The best, healthiest, companies have criteria for which prospects they want to pursue. Especially for a growing company, bad business is often worse than no business. Check out Tom’s post and some of the links he shares to get a sense of how the other side of the table approaches this.

A poorly designed or overly distributed RFP is unlikely to draw the best candidates. You may be left sorting the chaff while the wheat goes looking for a better baker!

Goals That Matter

My very first job when I moved to Washington DC in the early 90s was as a temp mailing sugar propaganda to schools across the country.

The goal of the organization at the time was to promote the health benefits of natural sugar. While I found the idea of mailing sugar information to schools pretty amusing, especially the Spanish-language version titled “El Diente,” it wasn’t a goal I cared about at all. I actually felt somewhat guilty about it. Combined with the mind-numbing work, it was hard to stay motivated and I did precisely what was expected of me and no more.

(I’m experiencing karmic payback now that I have two young children who love sugar!)

My next temp gig was filing paper event registration forms for an organization that helped companies relocate their employees more effectively. There was an international component to this, which I was very interested in since I had studied abroad in high school and college. The goal of relocation is to move people efficiently but also to do so in a way that enabled the employee to become effective in the job as soon as possible. Much of this work actually focuses on supporting their family more than the employee.

This was something that I could get behind. I had personal experience with it and knew how valuable it was to people uprooting their lives to move across the world.

It was a goal that mattered to me. I worked hard, was offered a permanent position and spent the next seven years moving through a half-dozen positions of increasing responsibility, constantly pushing to create new ways to achieve that goal.

What a difference a goal that mattered made to my career. I’m still exploring the path that those seven years opened up for me.

This is why goals that matter are critical if you want to be an orgpreneur. You need an evil plan. You need goals that will make you fail on the way to success.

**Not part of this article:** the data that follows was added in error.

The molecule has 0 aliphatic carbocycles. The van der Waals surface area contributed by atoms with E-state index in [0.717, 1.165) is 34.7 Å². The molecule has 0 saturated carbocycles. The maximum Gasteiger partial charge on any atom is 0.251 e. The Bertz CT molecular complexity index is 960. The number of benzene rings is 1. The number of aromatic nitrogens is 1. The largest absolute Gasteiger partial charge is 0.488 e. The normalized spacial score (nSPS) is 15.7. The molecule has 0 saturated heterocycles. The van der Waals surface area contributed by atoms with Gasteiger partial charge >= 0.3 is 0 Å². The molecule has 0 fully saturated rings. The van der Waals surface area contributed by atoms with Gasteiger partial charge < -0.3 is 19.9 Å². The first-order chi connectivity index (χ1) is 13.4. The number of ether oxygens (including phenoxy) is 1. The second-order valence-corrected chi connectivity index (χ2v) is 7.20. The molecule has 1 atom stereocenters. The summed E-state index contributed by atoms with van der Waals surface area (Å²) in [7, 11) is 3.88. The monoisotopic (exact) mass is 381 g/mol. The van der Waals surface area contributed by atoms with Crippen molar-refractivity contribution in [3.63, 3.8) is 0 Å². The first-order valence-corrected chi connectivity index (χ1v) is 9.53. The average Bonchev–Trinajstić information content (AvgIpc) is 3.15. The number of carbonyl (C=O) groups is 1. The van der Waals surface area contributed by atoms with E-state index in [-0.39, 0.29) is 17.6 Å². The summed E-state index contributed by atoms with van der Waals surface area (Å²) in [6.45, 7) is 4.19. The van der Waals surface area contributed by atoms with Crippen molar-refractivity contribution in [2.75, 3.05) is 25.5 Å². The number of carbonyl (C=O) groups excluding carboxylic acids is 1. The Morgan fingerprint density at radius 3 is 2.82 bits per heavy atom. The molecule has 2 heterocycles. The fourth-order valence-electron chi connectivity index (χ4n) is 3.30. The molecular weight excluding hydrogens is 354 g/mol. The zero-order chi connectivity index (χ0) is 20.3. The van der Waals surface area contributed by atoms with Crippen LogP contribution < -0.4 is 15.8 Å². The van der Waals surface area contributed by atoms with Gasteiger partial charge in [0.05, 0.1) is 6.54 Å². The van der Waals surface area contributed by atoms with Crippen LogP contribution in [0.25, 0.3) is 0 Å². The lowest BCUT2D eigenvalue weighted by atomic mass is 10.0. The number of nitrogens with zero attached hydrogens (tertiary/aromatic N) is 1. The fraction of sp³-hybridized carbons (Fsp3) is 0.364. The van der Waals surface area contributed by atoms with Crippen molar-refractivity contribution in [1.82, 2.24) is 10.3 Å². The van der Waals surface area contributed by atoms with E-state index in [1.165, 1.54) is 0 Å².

You will actually harm your career if you take a job somewhere that does not pursue a goal that matters to you in some fashion. You will languish. You will not make exciting things happen.

Nothing other than a goal that matters will maintain your motivation and energy consistently over time.

You need a goal that matters. If you don’t have one, make one. Or find someone who has one you can get behind and work with them.

Life is short! Go for it.

Orgpreneurs Ship

One of my favorite lines about strategy is that it doesn’t fail on the white board. Your new product won’t ship from the white board either.

One of several things I like about Seth Godin’s book, Linchpin, is his focus on shipping product. Nothing really matters if you don’t ship. So many things can get in the way of moving that new product out the door if we lose focus, lose discipline, allow ourselves to be distracted. Seth’s message is that linchpins ship.

So do orgpreneurs.

Link of the Week: Interview with Steve Denning by Seth Kahan

I really liked this mini-interview with Steve Denning about how to create dramatic change without budget or authority. The interview is part of Seth Kahan’s up-coming book, Getting Change Right.

One of key comments by Steve is that he felt his knowledge initiative at the World Bank was better off starting out starved for resources. They had to prove the value of it and as they did so they found the resources they needed.

Being hungry can be a boon rather than an obstacle.

Columnist Looking for a Source

Mildred Culp, a syndicated columnist, is looking for people who are doing something new on the job other than social media. Full query and contact e-mail are: